Let's Pray with Our Feet - June 1, 2022

At JFS we strive everyday to build strong children, adults, families and communities so that they will be better able to weather life’s inevitable storms.

Posted
June 3, 2022
Book open with lights pouring out of it

Let's Pray with Our Feet - June 1, 2022

At JFS we strive everyday to build strong children, adults, families and communities so that they will be better able to weather life’s inevitable storms.

Posted
June 3, 2022

Let’s Pray with Our Feet

JFS Friends – 

During the height of the Civil Rights era, Dr. Martin Luther King led a march from Selma, Alabama to Montgomery, Alabama. One of the people who participated in that march was Rabbi Abraham Joshua Heschel. When Rabbi Heschel returned from Selma, he was asked by someone, "Did you find much time to pray, when you were in Selma?" Rabbi Heschel responded, "I prayed with my feet."

I have been thinking a lot about this story as I listen to people offering “thoughts and prayers” for the victims and the families of those impacted by the recent school shooting in Uvalde, Texas. As a person of faith, prayer is an important part of my life and I believe a valuable tool, but when lives are being lost, prayer is not enough.

Mother Theresa said, “Prayer without action is no prayer at all. You have to do your work as if everything depends on you. Then leave the rest to God.”

In this spirit, I am challenging us as a community to begin to pray – not only with our hearts and souls – but also with our feet. It is time for action. I don’t know what the right answer is, and I suppose in the end there will be no one single action that ends this epidemic of violence, but rather a series of many things that each help in their own way. Whatever the case, it is important that we not let the search for one, single, perfect solution stop us from implementing whatever we can, as fast as we can. Even if something only helps a little bit we need to begin to march in the right direction.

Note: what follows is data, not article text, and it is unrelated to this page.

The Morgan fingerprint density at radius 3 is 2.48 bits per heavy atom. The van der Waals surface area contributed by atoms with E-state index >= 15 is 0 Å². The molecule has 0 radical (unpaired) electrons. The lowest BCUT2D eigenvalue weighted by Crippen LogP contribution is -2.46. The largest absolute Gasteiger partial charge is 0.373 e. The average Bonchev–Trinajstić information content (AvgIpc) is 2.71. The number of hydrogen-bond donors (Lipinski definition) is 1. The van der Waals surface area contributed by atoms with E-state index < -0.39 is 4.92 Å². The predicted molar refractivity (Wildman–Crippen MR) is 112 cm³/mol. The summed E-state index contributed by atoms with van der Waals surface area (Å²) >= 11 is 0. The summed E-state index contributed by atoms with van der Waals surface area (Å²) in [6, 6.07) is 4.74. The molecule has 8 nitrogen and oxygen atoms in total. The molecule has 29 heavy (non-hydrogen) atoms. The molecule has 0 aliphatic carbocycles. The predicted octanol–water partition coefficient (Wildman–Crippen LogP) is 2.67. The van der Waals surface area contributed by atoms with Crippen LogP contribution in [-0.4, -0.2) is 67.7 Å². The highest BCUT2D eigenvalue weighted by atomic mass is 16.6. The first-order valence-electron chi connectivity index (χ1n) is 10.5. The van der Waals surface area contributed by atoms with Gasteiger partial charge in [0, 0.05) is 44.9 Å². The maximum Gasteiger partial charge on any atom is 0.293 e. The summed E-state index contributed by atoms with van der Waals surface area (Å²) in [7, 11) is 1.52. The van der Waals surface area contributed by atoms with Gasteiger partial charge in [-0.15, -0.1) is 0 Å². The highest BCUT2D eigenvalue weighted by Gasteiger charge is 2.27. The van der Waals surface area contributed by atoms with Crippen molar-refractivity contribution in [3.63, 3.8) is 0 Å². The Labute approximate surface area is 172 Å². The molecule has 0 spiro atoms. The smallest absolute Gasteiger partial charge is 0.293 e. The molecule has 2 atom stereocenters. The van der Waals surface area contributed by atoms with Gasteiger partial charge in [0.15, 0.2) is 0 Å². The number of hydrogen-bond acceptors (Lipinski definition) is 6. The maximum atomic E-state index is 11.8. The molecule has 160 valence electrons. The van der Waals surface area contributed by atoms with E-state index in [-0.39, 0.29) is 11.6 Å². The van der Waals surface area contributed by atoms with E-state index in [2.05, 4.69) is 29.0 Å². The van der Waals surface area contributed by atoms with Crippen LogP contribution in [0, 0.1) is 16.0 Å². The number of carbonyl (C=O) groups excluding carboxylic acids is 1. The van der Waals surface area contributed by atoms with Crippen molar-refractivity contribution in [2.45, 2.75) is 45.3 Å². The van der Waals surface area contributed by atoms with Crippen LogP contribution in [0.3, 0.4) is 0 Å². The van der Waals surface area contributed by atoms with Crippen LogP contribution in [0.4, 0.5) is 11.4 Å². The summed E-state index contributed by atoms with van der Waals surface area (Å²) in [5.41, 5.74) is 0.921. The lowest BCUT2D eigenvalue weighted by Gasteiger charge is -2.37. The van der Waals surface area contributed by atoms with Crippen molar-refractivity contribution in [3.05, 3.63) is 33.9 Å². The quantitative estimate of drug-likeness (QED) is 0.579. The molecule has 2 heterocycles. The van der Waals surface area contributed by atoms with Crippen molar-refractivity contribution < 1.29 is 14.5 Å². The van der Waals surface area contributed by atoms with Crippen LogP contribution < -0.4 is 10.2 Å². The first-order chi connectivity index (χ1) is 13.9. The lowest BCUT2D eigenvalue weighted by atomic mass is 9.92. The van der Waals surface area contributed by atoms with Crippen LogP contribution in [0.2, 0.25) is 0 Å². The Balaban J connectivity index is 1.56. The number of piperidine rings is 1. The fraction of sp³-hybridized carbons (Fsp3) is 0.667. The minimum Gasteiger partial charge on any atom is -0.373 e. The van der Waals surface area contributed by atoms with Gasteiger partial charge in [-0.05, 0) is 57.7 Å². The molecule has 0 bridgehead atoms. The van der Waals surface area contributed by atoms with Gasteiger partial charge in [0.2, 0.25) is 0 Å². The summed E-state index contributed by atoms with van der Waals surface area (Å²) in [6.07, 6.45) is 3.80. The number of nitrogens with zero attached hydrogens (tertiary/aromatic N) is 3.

People much smarter than me have debated what the right answers to this epidemic of violence are. I am not sure that I know for certain what the answers are, but I will share with you some things that make sense to me. Whether my list agrees with yours or not, I hope that you will become an active advocate for the solutions that you feel are best.

Many believe that our schools need to be armed with officers, safe rooms, and other equipment. Let’s also arm every school with social workers and other mental health professionals so that we can identify children at risk and embrace them with care.

Many believe that we need to lock the doors of schools to keep those with bad intentions out. Let’s also make sure that those who find themselves locked in also feel like they belong. Let’s have comprehensive programs that address bullying in all of its forms and create school communities where students feel a sense of inclusion, safety, and belonging.

Let’s recognize gun violence as a critical and preventable public health problem and arm ourselves with all of the tools at our disposal. Let’s fund research into the causes and solutions to gun violence. Let’s fund the development of treatment approaches just as we did during COVID. Let’s ensure that the Centers for Disease Control and Prevention (CDC) and others have the resources to study the issues and provide science-based guidance.

Jewish Family Service Houston remains committed to responding to community needs, especially in times of crisis, but we feel that we are equally obligated to promote prevention. We want to go beyond reactive interventions when a disaster occurs to investigating root causes and trying to prevent the next crisis from occurring.

By focusing too much on preparing for the next disaster, we run the risk of losing sight of the fact that these incidents are preventable and should not be occurring at all. The cost of being good at “responding” is too high. We need to, instead, focus on being good at prevention.

I pray that each of us will find the strength and courage to use our sphere of influence to take action. I pray that we will not allow the magnitude of the task ahead to deter us from doing what we can, with what we have, where we are. In Leviticus, we are admonished not to stand idly by while the blood of our neighbor is shed. Friends, our neighbors our bleeding. It is our time to act. Let’s not let our different views of the solution stop us from acting now, in whatever ways we each feel are best, to prevent the next tragedy from happening.

Take care of each other,

Carl Josehart's signature

Carl E. Josehart, MSW (he/him/his)

CEO

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